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FDP Forum / Guitar Mods, Repairs, and Projects / Pinning a floating bridge: here's how I do it

Peegoo
Contributing Member
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When the Devil

starts cryin' he's lonely
May 24th, 2014 12:41 PM   Edit   Profile   Print Topic   Search Topic

I posted a comment on this the Gretsch section, but figured perhaps this would help players that don't venture into the Gretsch area. So here ya go.

Floating bridges used on archtops sound great, but can be problematic when they scoot around, especially when used with a floating Bigsby. I "pin" the bridge to hold it in place. Properly done, it's an invisible modification and can be adjusted if you later change string gauges.

I get the action and intonation set exactly where I need it to be. Next, I tape down some little cardboard squares against the bridge foot (one side and the ends...see pic). That way, once I remove the strings and bridge saddle, I can place the foot in the exact position for drilling.

Simply taping the bridge foot in place is not good enough...it can move a little.

I slacken the strings, lift the bridge out and separate the saddle from the foot, and remove the two thumb wheels from the threaded studs.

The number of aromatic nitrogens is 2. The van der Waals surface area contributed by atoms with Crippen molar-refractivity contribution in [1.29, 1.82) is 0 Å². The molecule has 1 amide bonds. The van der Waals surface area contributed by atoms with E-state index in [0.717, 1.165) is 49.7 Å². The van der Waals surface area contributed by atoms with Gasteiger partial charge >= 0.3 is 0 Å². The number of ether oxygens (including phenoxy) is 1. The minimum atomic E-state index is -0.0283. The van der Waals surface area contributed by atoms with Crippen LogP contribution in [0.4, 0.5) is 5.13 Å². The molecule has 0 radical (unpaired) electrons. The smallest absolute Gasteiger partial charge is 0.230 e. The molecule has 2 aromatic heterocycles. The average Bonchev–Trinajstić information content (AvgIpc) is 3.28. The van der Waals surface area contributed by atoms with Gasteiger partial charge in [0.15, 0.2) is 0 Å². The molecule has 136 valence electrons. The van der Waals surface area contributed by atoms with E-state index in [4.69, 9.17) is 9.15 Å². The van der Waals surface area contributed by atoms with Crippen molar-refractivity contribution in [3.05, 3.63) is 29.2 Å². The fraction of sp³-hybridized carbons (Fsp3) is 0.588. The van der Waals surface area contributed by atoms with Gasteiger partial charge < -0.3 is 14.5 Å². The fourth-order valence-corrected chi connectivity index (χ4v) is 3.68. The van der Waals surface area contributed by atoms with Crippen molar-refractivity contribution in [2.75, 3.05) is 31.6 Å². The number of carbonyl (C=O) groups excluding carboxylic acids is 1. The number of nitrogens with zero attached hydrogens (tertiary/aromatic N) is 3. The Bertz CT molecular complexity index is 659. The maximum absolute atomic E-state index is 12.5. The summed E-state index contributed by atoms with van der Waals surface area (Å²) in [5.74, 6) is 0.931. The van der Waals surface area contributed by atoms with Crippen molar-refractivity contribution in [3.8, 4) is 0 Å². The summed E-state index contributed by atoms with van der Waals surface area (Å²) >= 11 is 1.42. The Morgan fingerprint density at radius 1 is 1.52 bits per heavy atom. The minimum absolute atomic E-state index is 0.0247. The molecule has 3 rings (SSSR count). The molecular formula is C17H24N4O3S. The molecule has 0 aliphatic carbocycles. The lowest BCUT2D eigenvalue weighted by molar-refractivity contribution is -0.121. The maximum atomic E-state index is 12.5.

I place the foot back in place under the loose strings and drill through the bridge foot and the top in one motion using a 1/16" bit. The drill locations are about 1/4" inside each threaded stud.

Next I lift the bridge and drill out the holes in the bridge with a 3/32" bit. I add a small countersink to accommodate the small screw heads so they lay flush when installed.

The screws I prefer are the ones Gibson uses to mount pickup bezels: they're small and about 5/8" long. If they have silver tops, I color the tops with a black Sharpie. It's critical that the screws drop all the way into the holes in the bridge foot.

Before I attach the bridge with the screws, I add a very small countersink to the two holes on the guitar's top. This prevents the screws from flaking finish off the guitar's face when I drive the screws in.

I drive the screws in just until they seat. If you go too tight, the screws can split the rosewood or ebony bridge foot.

Replace the thumb wheels, place the bridge saddle on the threaded studs, string up, and adjust the action with the thumb wheels.

If you've been dealing with a slipping bridge, you will wonder why you waited to do this mod.

Here's a crime scene photo.

DrKev
Contributing Member
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Irishman in Paris

Forget Tone - go with Note Choice
May 24th, 2014 12:54 PM   Edit   Profile   Print Topic   Search Topic

Nicely done!


Peegoo
Contributing Member
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When the Devil

starts cryin' he's lonely
May 24th, 2014 01:03 PM   Edit   Profile   Print Topic   Search Topic

Cheers, DrKev!

Pinetree
Moderator Emeritus
(with many stars)

NW Pennsylvania

May 24th, 2014 01:09 PM   Edit   Profile   Print Topic   Search Topic

What're them, drywall screws?




Peegoo